Open Space & Trails Department
Summit County is currently restricting all public access to the following offices/functions: Community Development Services (Building, Housing, Planning, Engineering, Environmental Health), Open Space, CSU Extension, Road and Bridge Administration, and Facilities.
Routine services are being provided on a very minimal basis. We are requesting that persons needing access to those functions first try to conduct their business over the phone, or via the Summit County website.
While there are currently no closures to County Open Space and trail property interests related to the ongoing COVID-19 emergency, Section III.F. of the Governor’s Public Health Order-20-24 Implementing Stay at Home Requirements contains specific Social Distancing requirements that should be applied on trails, at trailheads, and in the backcountry:
F. Social Distancing Requirements. To reduce the risk of disease transmission, individuals shall maintain at least a six-foot distance from other individuals, wash hands with soap and water for at least twenty seconds as frequently as possible or using hand sanitizer, cover coughs or sneezes (into the sleeve or elbow, not hands), regularly clean high-touch surfaces, and not shake hands.
Open Space and Trails preserves the county's rich heritage of outdoor recreation and trail use. The county’s immense scenic beauty and mix of geography, public lands, and tourism combine to create world-class recreational amenities and opportunities. By and large, recreation remains the most important aspect to a vital Summit County economy.
Open Space and Trails works with multiple partners including the U.S. Forest Service and our local towns. Our properties are often gateways to the vast recreational resources that the U.S. Forest Service provides. We have numerous trail portals and parking areas throughout the county, providing a variety of recreational opportunities.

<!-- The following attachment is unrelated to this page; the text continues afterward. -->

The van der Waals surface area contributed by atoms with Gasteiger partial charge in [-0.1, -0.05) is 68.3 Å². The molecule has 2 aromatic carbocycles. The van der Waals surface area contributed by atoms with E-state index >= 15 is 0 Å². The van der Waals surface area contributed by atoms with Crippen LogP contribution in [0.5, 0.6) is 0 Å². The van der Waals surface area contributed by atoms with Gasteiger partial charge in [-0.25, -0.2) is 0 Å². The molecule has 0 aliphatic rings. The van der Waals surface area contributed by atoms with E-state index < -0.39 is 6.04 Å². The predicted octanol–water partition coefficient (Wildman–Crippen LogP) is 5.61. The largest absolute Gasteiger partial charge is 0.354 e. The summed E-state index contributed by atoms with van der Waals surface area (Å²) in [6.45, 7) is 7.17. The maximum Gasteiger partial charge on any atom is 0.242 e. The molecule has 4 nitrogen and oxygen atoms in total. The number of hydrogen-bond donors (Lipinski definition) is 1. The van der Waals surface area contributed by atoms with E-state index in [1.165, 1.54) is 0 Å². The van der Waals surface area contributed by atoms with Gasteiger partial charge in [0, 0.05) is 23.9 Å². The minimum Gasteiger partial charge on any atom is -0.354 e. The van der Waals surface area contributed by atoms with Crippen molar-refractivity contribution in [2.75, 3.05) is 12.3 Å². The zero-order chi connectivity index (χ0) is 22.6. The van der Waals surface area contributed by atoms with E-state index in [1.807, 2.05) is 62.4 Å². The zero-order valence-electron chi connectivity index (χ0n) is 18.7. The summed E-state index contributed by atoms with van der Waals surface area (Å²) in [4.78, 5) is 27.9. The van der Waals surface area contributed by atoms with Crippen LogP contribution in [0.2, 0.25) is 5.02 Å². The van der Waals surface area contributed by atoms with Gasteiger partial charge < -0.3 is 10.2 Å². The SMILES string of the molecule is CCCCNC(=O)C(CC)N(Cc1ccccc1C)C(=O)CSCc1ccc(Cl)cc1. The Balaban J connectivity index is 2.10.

The State of the Open Space Report (pdf) summarizes the Summit County Open Space and Trail department’s accomplishments since its inception in 1995.
The report presents the current open space system and the many trails owned and managed by Open Space and Trails. It also provides clear metrics to measure the progress of the Open Space and Trails Department, including miles of trails, acreage of protected lands, and acquisition-related expenses.
- The program has protected almost 17,500 acres of land as open space through over 347 acquisitions and dedications, working with over 200 landowners.
- Each tax dollar spent to date to purchase open space has protected over $3 worth of property in Summit County, because our funds leverage contributions from property owners, Great Outdoors Colorado, and other organizations.
- Together with its partners, Summit County manages more than 100 trailheads and local trail portals for convenient access to the county's bountiful, outdoor recreational opportunities.
- Summit County has constructed and maintains over 38 miles of Recpath, an off-street bicycle network. This is part of the 55 mile system throughout Summit County.
- Summit County manages approximately 100 miles of singletrack, natural surface trails and 50 miles of dirt roads with partners at US Forest Service and towns of Breckenridge, Frisco, Dillon, and Silverthorne.
- 1,315 volunteer hours were contributed to county open space and trail projects in 2019 with an estimated monetary value of $32,875.
Watch elk, mule deer, coyotes, foxes, and mountain lions on Summit County Open Space.
Preventing Moose Attacks
More people are attacked by moose than by any other wildlife species, but attacks are preventable. See Colorado Parks and Wildlife's strategies for preventing moose attacks.